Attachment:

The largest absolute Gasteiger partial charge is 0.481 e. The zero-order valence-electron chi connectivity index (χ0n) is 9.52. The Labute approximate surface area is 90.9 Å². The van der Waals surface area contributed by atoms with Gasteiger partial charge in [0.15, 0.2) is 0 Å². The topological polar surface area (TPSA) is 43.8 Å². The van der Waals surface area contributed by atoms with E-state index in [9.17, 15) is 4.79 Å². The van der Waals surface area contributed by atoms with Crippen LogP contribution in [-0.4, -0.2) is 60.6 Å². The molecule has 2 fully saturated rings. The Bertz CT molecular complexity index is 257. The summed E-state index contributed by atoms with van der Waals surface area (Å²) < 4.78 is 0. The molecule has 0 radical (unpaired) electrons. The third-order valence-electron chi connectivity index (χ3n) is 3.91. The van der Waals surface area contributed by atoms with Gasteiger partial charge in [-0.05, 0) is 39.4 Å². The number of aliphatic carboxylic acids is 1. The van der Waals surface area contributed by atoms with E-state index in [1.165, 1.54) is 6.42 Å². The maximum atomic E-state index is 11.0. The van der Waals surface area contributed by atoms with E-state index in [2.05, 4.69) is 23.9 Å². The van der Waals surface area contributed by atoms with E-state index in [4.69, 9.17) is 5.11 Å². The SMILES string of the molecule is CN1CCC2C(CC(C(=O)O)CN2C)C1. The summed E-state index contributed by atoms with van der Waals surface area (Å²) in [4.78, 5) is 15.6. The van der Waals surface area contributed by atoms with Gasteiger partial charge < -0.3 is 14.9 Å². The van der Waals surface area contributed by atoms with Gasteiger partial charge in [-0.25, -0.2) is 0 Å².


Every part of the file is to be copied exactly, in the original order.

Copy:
The largest absolute Gasteiger partial charge is 0.481 e. The zero-order valence-electron chi connectivity index (χ0n) is 9.52. The Labute approximate surface area is 90.9 Å². The van der Waals surface area contributed by atoms with Gasteiger partial charge in [0.15, 0.2) is 0 Å². The topological polar surface area (TPSA) is 43.8 Å². The van der Waals surface area contributed by atoms with E-state index in [9.17, 15) is 4.79 Å². The van der Waals surface area contributed by atoms with Crippen LogP contribution in [-0.4, -0.2) is 60.6 Å². The molecule has 2 fully saturated rings. The Bertz CT molecular complexity index is 257. The summed E-state index contributed by atoms with van der Waals surface area (Å²) < 4.78 is 0. The molecule has 0 radical (unpaired) electrons. The third-order valence-electron chi connectivity index (χ3n) is 3.91. The van der Waals surface area contributed by atoms with Gasteiger partial charge in [-0.05, 0) is 39.4 Å². The number of aliphatic carboxylic acids is 1. The van der Waals surface area contributed by atoms with E-state index in [1.165, 1.54) is 6.42 Å². The maximum atomic E-state index is 11.0. The van der Waals surface area contributed by atoms with E-state index in [2.05, 4.69) is 23.9 Å². The van der Waals surface area contributed by atoms with E-state index in [4.69, 9.17) is 5.11 Å². The SMILES string of the molecule is CN1CCC2C(CC(C(=O)O)CN2C)C1. The summed E-state index contributed by atoms with van der Waals surface area (Å²) in [4.78, 5) is 15.6. The van der Waals surface area contributed by atoms with Gasteiger partial charge < -0.3 is 14.9 Å². The van der Waals surface area contributed by atoms with Gasteiger partial charge in [-0.25, -0.2) is 0 Å².